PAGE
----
As Letchworth marks its one-hundredth year, John Hamill reports on the centenary of a very special lodge
On 28 March 2011 in Lodge Room No. 10 at Freemasons’ Hall in London, almost 150 brethren gathered for an emergency meeting. Nothing unusual in that – until you look at the signature book and discover that those present included the Pro, Deputy and Assistant Grand Masters, the Metropolitan Grand Master for London, the President and Deputy President of the Board of General Purposes, the Grand Chaplain, Grand Secretary, Grand Director of Ceremonies, Presidents of the Grand Charity and the Masonic Samaritan Fund, and other senior brethren.
What, you might wonder, other than a Quarterly Communication of Grand Lodge, would bring such illustrious company together in one tyled meeting? The reason is a joyous one – to take part in the centenary celebrations of Letchworth Lodge, No. 3505. But why such eminent brethren for a Hertfordshire lodge? The answer, to paraphrase Shakespeare, is all in a name. The ‘Letchworth’ after which the lodge was called is not the delightful Hertfordshire town, but Sir Edward Letchworth who was Grand Secretary from 1892 to 1917. As for why the celebrations were in London, when the membership of the lodge was formed in 1911, it was restricted to the permanent clerks in the Grand Secretary’s Office. And even today is limited to those employed in the capital’s masonic headquarters.
Although a Secretary to the Grand Lodge was appointed in 1723 (becoming Grand Secretary in 1734) and the premier Grand Lodge had a permanent building in Great Queen Street from 1775, it was not until 1838 that the Grand Secretary’s Office came into being. From the of the two Grand Lodges in 1813 until 1838, the Grand Secretaryship was a joint office shared by William White, who had held the same office in the premier Grand Lodge, and Edward Harper, who had been Deputy Grand Secretary of the Antients.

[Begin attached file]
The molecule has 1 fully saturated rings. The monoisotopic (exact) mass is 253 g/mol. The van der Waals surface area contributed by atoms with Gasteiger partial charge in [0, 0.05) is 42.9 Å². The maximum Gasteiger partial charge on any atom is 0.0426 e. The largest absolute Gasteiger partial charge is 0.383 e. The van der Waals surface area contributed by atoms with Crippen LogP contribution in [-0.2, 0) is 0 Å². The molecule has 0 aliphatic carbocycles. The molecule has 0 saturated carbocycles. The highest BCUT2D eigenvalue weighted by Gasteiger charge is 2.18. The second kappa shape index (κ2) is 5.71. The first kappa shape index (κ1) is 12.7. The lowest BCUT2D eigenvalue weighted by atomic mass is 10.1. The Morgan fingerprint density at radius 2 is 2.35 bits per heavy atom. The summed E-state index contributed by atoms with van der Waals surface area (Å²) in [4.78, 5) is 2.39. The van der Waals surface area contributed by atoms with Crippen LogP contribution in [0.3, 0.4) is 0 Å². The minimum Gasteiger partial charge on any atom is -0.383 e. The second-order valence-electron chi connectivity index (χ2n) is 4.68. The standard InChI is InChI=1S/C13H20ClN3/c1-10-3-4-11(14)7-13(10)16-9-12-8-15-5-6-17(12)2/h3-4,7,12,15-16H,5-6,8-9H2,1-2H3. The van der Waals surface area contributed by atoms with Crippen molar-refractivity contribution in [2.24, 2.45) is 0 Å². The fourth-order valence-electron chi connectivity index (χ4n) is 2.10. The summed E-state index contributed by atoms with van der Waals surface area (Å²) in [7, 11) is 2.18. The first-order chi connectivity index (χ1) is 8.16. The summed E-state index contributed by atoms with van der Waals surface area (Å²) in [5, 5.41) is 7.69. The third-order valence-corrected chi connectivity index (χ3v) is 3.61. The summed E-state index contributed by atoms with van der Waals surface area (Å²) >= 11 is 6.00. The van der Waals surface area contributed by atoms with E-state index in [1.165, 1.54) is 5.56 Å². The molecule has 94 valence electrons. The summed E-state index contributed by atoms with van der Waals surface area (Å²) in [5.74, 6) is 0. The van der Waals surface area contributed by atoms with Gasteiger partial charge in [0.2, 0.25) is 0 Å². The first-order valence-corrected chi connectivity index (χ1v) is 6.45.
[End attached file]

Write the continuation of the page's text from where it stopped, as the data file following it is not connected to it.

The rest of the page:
In 1838, Harper ‘retired’ and White was asked to take on the role of Grand Secretary. He agreed but on one condition: that Grand Lodge employed two full-time clerks to assist with paperwork. As a result of the expansion in members and lodges in the Victorian period, by the time Letchworth became Grand Secretary in 1892 the office had grown to seven clerks. As they had to be Master Masons it was suggested they should have a lodge. There was one problem: nine was the minimum number of petitioners and there were only seven clerks.
By 1911, there had been an expansion of the Craft and clerk numbers grew to 15. They approached Letchworth to petition for a lodge, and the consecration took place on 28 March 1911. Sir Edward himself was the Consecrating Officer, assisted by the President of the Board of General Purposes, the President of the Board of Benevolence (now the Grand Charity), the Grand Chaplain and Grand Director of Ceremonies and the Chairman of the Board’s Officers and Clerks Committee.
Sir Edward stated that the lodge’s purpose was ‘to meld the clerks into greater harmony’. It would also assist Grand Lodge by bringing into Freemasonry suitable candidates that might become clerks in the office; and get brethren through the Chair in a reasonable time for additional duties. The latter was important, as many lodges had more than 100 members and it could take 15 or more years to reach the Chair.
The lodge’s first year was a busy one with two candidates and three installations. The Master designate had been installed at the consecration and at the July and November meetings two of the senior clerks were installed. In 1913, the lodge began a practice that was to continue until the 1970s – that of initiating as serving brethren members of the portering and maintenance staff of the Hall. They were to assist the Grand Tyler by laying up the lodge rooms and acting as Assistant Tylers whenever Grand Lodge met.